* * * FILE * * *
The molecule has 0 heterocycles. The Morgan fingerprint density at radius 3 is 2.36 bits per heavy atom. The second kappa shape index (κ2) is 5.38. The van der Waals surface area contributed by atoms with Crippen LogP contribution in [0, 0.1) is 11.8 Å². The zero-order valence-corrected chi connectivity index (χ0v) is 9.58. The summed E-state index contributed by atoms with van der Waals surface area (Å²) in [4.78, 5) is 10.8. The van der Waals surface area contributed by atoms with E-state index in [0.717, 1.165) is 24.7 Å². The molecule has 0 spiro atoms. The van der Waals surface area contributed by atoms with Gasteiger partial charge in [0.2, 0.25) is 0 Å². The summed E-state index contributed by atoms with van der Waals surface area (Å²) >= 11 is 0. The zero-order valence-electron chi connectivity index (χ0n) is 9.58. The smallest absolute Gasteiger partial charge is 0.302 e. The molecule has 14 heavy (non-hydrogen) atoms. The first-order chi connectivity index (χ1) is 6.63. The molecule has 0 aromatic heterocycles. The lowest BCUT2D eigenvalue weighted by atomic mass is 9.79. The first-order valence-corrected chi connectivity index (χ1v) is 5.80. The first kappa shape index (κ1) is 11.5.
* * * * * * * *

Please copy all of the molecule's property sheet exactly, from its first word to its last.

The molecule has 0 heterocycles. The Morgan fingerprint density at radius 3 is 2.36 bits per heavy atom. The second kappa shape index (κ2) is 5.38. The van der Waals surface area contributed by atoms with Crippen LogP contribution in [0, 0.1) is 11.8 Å². The zero-order valence-corrected chi connectivity index (χ0v) is 9.58. The summed E-state index contributed by atoms with van der Waals surface area (Å²) in [4.78, 5) is 10.8. The van der Waals surface area contributed by atoms with E-state index in [0.717, 1.165) is 24.7 Å². The molecule has 0 spiro atoms. The van der Waals surface area contributed by atoms with Gasteiger partial charge in [0.2, 0.25) is 0 Å². The summed E-state index contributed by atoms with van der Waals surface area (Å²) >= 11 is 0. The zero-order valence-electron chi connectivity index (χ0n) is 9.58. The smallest absolute Gasteiger partial charge is 0.302 e. The molecule has 14 heavy (non-hydrogen) atoms. The first-order chi connectivity index (χ1) is 6.63. The molecule has 0 aromatic heterocycles. The lowest BCUT2D eigenvalue weighted by atomic mass is 9.79. The first-order valence-corrected chi connectivity index (χ1v) is 5.80. The first kappa shape index (κ1) is 11.5.